If anyone doesn’t like the way that Phil Williams and Patrick Doherty are doing their jobs, they should just call or email either of them and let them know. But remember that both of the directors are at the mercy of the mayor and the council.


        3. Please respect others who have had different experiences with city officials than you may have had. I am happy to meet with you, tell you of my experiences since 2005 and show you supporting documentation.


        4. Ken Reidy, I definitely respect that other people do not get treated the same way that I do when I contact city officials. Please do share your experiences with me, either privately or publicly. My email is


        5. I’ll provide a public example and then I will email you more examples in the days ahead. On August 28, 2021, I emailed a section of the January 27, 2009 City Council Meeting Minutes that discussed the creation of the City of Edmonds Disaster Recovery Plan. I emailed it to the full City Council, City Council’s Executive Assistant, Mayor Nelson and his Assistant, City Directors Patrick Doherty, Phil Williams, Dave Turley and the City Attorney. The minutes are too lengthy to include in my post, but they are easily found on the City’s website.

          I emailed the following and received no response from anybody:

          As you read it (the minutes), please consider whether citizens of Edmonds are protected by a current AND functional Comprehensive Emergency Management Plan (CEMP), a CEMP that is practiced regularly.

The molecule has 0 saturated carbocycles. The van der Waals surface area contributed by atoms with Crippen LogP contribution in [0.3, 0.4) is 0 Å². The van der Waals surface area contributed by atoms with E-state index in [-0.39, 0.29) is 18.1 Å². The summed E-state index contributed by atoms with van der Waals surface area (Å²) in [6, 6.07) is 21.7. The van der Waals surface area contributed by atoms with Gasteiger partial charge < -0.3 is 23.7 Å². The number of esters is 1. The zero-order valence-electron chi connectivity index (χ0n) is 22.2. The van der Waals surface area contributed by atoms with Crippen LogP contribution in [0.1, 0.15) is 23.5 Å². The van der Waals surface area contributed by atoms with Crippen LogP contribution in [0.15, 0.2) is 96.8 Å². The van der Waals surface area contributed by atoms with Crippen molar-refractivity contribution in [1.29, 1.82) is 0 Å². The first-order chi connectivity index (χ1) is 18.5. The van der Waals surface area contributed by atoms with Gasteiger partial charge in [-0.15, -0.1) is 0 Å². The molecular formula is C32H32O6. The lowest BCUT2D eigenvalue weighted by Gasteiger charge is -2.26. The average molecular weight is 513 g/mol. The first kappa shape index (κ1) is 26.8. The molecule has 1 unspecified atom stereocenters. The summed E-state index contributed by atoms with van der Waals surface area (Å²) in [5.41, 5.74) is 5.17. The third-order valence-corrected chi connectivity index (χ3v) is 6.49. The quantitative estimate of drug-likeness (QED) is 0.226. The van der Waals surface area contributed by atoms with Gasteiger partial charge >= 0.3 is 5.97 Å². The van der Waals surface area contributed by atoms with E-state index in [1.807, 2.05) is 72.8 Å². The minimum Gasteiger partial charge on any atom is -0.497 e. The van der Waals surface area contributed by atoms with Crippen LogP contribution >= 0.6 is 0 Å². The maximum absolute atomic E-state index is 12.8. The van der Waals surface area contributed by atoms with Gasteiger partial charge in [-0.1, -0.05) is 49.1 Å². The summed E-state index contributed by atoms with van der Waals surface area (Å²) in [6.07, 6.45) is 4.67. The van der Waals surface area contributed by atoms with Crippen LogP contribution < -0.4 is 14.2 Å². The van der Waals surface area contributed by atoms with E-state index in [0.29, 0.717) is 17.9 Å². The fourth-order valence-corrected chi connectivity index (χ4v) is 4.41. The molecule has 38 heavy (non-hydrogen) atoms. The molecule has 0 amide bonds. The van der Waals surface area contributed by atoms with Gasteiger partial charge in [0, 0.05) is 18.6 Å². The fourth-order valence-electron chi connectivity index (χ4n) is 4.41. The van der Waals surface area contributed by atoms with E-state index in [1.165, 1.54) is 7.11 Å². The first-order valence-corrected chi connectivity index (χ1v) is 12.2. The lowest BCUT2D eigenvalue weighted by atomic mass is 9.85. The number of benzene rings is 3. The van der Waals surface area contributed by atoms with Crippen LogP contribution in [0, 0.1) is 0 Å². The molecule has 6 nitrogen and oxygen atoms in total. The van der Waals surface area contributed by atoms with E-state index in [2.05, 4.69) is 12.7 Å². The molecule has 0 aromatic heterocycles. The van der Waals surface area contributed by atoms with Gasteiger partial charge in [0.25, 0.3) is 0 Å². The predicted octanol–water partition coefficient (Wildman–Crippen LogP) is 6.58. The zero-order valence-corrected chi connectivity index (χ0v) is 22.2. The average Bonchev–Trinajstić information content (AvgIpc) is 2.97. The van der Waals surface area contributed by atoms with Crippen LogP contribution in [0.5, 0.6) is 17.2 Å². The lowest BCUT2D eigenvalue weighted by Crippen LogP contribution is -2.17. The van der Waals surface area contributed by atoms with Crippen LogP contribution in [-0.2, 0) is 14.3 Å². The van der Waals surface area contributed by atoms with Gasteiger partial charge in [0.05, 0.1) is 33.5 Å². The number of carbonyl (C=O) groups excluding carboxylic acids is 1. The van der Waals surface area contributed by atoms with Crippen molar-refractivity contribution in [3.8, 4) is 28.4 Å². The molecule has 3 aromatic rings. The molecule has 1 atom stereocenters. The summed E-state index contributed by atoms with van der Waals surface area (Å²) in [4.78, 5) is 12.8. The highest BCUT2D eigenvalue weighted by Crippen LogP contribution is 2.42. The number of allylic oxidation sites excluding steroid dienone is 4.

I can find no evidence that Ordinance 3724 adopting the City of Edmonds Disaster Recovery Plan and establishing the City of Edmonds Disaster Recovery Task Force was ever repealed. Please provide the current membership of the Edmonds Disaster Recovery Task Force. Are all members aware that they are members of this Task Force? Who is responsible for maintaining the City of Edmonds Disaster Recovery Plan and making sure it is current? For example, in 2021: Should the Safety and Disaster Coordinator now be a member of the Disaster Recovery Task Force? ESCA disbanded in 2015 but ESCA is referenced in the City of Edmonds Disaster Recovery Plan.

          Who is currently the Disaster Recovery Coordinator? Do they know they have this responsibility and are they prepared to perform their duties?

          The first WHEREAS in Ordinance 3724 states that the City is vulnerable to various technological and natural hazards such as earthquakes, flooding, severe weather, wind, accidents and acts of terrorism, resulting in major disasters causing substantial loss of life and property.

          On January 27, 2009, former Mayor Gary Haakenson commented the Disaster Recovery Plan would be invaluable following an earthquake which this area would undoubtedly experience.